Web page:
Lots to do in Ludlow

PUBLISHED: 12:24 16 February 2011 | UPDATED: 18:53 20 February 2013

Lots to do in Ludlow

Lots to do in Ludlow

Sarah Hart picks out the places and events that keep the visitors coming all year round

Lowdown on Ludlow

Sarah Hart picks out the places and events that keep the visitors coming all year round

Ludlow Castle

Helen Duce, the custodian of Ludlow Castle, refers to this beautiful meandering mammoth of castellated stone, as a she.

I call her she. She has a friendly atmosphere. Theres no nasty cold feeling. Im very comfortable walking here around on my own, she says.
I doubt many other people would want to stroll around the formidable ruins at dusk all by themselves. And, perhaps, youd think that as castle custodian for 15 years, Helen might have the odd ghostly tale to tell. Yet some of the most memorable stories she recants involve a very different type of visitor.

Her mouth breaks into a big smile as she recalls first impressions of the castle by some North American visitors, obviously unfamiliar with castles or ancient ruins.

Gee Wilbur, they havent finished it yet! trilled one woman to her husband as they sauntered through the gatehouse entrance.

Another couple marvelled: How clever it was that they managed to build a castle in the middle of a town.

The truth is Ludlow wouldnt exist at all without its castle. The town grew and expanded around its colossal walls. From a Norman fortress to a stately Elizabethan pile and administrative centre, it played a major role in the history of the region and beyond for almost six centuries.

2011 marks a significant anniversary in the castles long and colourful history, the bi-centenary of its purchase from the Crown, in 1811, by the Earl of Powis, Edward Clive, son of Robert Clive of India. Thanks to him, the castle we know and love today was saved from wholesale destruction. An open day will be held to celebrate on Wednesday, May 18, with visitors admitted free of charge.

Today the castle remains part of the Powis Estate, overseen by a board of trustees, including the current Earl of Powis. Its a major contributor to the local economy, bringing in more than 100,000 visitors a year and providing a dramatic venue for many of the towns biggest events, such as the annual, open-air Shakespeare production, the Food Festival and the Ludlow Medieval Christmas Fayre.

The great joy about being privately owned is that we can do things our own way and we can experiment a little, comments Helen.

Her route into tourism and conservation was an unusual one. For 20 years she worked as a stage manager the steely organisational skills shes known for honed in major West End theatre productions and live television. And it all started at Ludlow Castle. Growing up in Ludlow Helen volunteered to help with the Shakespeare production and, one year, made a big impression. The company manager said I was so bossy that perhaps I should think about stage management, she laughs.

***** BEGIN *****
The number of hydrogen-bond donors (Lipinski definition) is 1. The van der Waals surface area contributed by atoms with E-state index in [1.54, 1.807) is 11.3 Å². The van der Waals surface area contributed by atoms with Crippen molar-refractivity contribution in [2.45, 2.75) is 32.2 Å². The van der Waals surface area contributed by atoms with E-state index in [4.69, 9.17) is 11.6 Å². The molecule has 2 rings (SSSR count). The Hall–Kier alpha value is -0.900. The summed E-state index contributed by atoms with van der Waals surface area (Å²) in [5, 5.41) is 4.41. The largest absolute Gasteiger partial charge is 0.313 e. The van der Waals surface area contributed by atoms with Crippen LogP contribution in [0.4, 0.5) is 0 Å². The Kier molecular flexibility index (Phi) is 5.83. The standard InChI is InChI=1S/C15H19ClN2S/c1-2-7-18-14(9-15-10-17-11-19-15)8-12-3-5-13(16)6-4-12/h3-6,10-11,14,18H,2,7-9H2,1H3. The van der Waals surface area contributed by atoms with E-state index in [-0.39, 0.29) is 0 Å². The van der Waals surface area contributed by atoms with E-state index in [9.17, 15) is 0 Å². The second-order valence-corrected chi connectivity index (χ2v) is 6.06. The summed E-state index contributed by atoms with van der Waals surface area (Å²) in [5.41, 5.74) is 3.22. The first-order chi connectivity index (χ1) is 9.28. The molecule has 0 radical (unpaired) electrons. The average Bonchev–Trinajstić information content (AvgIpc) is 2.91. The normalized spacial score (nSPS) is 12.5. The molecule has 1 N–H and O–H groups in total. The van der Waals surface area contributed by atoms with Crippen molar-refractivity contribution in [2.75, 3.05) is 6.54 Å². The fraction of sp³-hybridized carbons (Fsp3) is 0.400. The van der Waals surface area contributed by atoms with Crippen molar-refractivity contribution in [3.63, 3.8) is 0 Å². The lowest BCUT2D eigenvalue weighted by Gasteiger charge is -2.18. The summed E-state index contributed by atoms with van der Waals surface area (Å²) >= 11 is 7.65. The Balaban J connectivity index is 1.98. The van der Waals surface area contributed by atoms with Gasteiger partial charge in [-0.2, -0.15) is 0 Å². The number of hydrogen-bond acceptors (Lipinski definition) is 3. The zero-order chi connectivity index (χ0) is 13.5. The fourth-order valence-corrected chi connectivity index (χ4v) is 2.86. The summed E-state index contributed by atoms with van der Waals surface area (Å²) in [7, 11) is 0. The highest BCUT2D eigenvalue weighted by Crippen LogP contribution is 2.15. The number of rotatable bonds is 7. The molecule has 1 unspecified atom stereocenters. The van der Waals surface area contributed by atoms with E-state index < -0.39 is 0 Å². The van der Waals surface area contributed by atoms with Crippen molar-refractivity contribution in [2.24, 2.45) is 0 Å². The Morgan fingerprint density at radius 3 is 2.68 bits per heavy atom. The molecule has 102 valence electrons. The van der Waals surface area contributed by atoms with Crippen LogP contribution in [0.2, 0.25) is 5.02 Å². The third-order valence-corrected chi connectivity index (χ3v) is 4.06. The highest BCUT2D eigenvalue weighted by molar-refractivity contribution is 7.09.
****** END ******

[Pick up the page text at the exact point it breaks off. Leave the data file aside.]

Helen enrolled on a stage management course at the Royal Academy of Dramatic Art, went on to work in hit musicals such as Tommy and Oliver! and later became Central Televisions first female floor manager working with many famous names like Tom Jones, Paul Scofield and Bob Monkhouse. Eventually she tired of the travelling and long hours, left the industry in her 40s and returned to Ludlow. I dropped in to see the castle custodian about a job in the shop and she whispered she was retiring, so would I be interested in that instead? Helen beat off 276 other applicants to land the position.

I think I got it because of my love of Ludlow and the castle, she says.
Soon she was learning about retail and the technicalities of conservation work. With an ancient building like this general maintenance is on-going. Bits keep dropping off, particularly when weve had a hard winter.

Every five years, a detailed survey of the ancient structure is conducted, and necessary work is carried out in consultation with English Heritage.
The earliest parts date from the late 11th century when it was built as one of a long line of Norman fortresses along The Marches, to subdue the Welsh. It outgrew its neighbours, becoming a major power base, with buildings added over centuries. For 350 years it was a royal castle, the seat of local government, and, for more than a century, Ludlow was effectively the capital of Wales.

But government centralisation saw the castle abandoned in 1689. An architect was dispatched from London to evaluate the cost of its demolition. Fortunately, perhaps deliberately, he over-valued it. The castle was never ransacked by an invading army, but was reduced to a ruin by its own townspeople who looted it for building material.

There must be lots of old houses around with beautiful fireplaces, lovely oak lintels and wooden artefacts that found their way from Ludlow Castle, Helen sighs. But then thats recycling! Theres still quite a bit of the stone structure, and its possible to get a sense of what it was really like when it was full of people, full of colour, beautiful tapestries, beautiful clothes, walls and fireplaces covered in paint and gold leaf.
Behind the scenes, a team of 15 staff, dubbed the family and including shop and tearoom assistants, a catering manager and groundsman, keep the castle ticking over.

A few years ago the Powis Estate was able to buy back the 19th century Castle House the last grand mansion ever built in Ludlow from South Shropshire District Council, and refurbished it to form a tea room, holiday apartments and rooms for weddings and other events.